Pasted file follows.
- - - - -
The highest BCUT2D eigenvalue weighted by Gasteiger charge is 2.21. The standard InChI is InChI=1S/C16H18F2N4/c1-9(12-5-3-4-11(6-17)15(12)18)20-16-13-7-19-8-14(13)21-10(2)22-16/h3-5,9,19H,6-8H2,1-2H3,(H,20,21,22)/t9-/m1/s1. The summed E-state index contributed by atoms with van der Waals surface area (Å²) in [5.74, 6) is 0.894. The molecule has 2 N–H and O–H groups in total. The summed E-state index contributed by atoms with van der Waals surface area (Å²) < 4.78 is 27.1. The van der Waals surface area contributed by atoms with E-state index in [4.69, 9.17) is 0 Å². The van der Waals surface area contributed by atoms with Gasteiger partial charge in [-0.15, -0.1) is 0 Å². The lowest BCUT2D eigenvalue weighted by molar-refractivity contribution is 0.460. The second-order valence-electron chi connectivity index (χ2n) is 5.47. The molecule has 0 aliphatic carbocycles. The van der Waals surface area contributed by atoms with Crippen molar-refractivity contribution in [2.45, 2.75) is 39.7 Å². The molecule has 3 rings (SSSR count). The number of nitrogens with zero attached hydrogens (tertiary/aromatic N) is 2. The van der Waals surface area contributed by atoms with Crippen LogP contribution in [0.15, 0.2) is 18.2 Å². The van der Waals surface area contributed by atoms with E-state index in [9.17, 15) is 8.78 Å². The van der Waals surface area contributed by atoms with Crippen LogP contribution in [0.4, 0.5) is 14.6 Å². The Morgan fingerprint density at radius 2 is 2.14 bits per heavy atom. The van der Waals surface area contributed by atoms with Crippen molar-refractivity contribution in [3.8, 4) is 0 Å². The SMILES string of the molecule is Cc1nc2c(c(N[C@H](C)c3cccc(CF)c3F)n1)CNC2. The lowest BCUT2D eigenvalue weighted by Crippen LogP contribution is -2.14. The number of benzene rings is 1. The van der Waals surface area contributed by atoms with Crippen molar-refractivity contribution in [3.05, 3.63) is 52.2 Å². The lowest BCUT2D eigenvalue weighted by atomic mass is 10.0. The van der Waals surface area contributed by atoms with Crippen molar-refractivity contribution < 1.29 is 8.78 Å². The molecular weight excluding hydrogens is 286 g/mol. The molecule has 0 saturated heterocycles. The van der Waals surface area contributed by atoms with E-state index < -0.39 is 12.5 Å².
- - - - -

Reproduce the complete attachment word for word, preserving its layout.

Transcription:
The highest BCUT2D eigenvalue weighted by Gasteiger charge is 2.21. The standard InChI is InChI=1S/C16H18F2N4/c1-9(12-5-3-4-11(6-17)15(12)18)20-16-13-7-19-8-14(13)21-10(2)22-16/h3-5,9,19H,6-8H2,1-2H3,(H,20,21,22)/t9-/m1/s1. The summed E-state index contributed by atoms with van der Waals surface area (Å²) in [5.74, 6) is 0.894. The molecule has 2 N–H and O–H groups in total. The summed E-state index contributed by atoms with van der Waals surface area (Å²) < 4.78 is 27.1. The van der Waals surface area contributed by atoms with E-state index in [4.69, 9.17) is 0 Å². The van der Waals surface area contributed by atoms with Gasteiger partial charge in [-0.15, -0.1) is 0 Å². The lowest BCUT2D eigenvalue weighted by molar-refractivity contribution is 0.460. The second-order valence-electron chi connectivity index (χ2n) is 5.47. The molecule has 0 aliphatic carbocycles. The van der Waals surface area contributed by atoms with Crippen molar-refractivity contribution in [2.45, 2.75) is 39.7 Å². The molecule has 3 rings (SSSR count). The number of nitrogens with zero attached hydrogens (tertiary/aromatic N) is 2. The van der Waals surface area contributed by atoms with Crippen LogP contribution in [0.15, 0.2) is 18.2 Å². The van der Waals surface area contributed by atoms with E-state index in [9.17, 15) is 8.78 Å². The van der Waals surface area contributed by atoms with Crippen LogP contribution in [0.4, 0.5) is 14.6 Å². The Morgan fingerprint density at radius 2 is 2.14 bits per heavy atom. The van der Waals surface area contributed by atoms with Crippen molar-refractivity contribution in [3.8, 4) is 0 Å². The SMILES string of the molecule is Cc1nc2c(c(N[C@H](C)c3cccc(CF)c3F)n1)CNC2. The lowest BCUT2D eigenvalue weighted by Crippen LogP contribution is -2.14. The number of benzene rings is 1. The van der Waals surface area contributed by atoms with Crippen molar-refractivity contribution in [3.05, 3.63) is 52.2 Å². The lowest BCUT2D eigenvalue weighted by atomic mass is 10.0. The van der Waals surface area contributed by atoms with Crippen molar-refractivity contribution < 1.29 is 8.78 Å². The molecular weight excluding hydrogens is 286 g/mol. The molecule has 0 saturated heterocycles. The van der Waals surface area contributed by atoms with E-state index < -0.39 is 12.5 Å².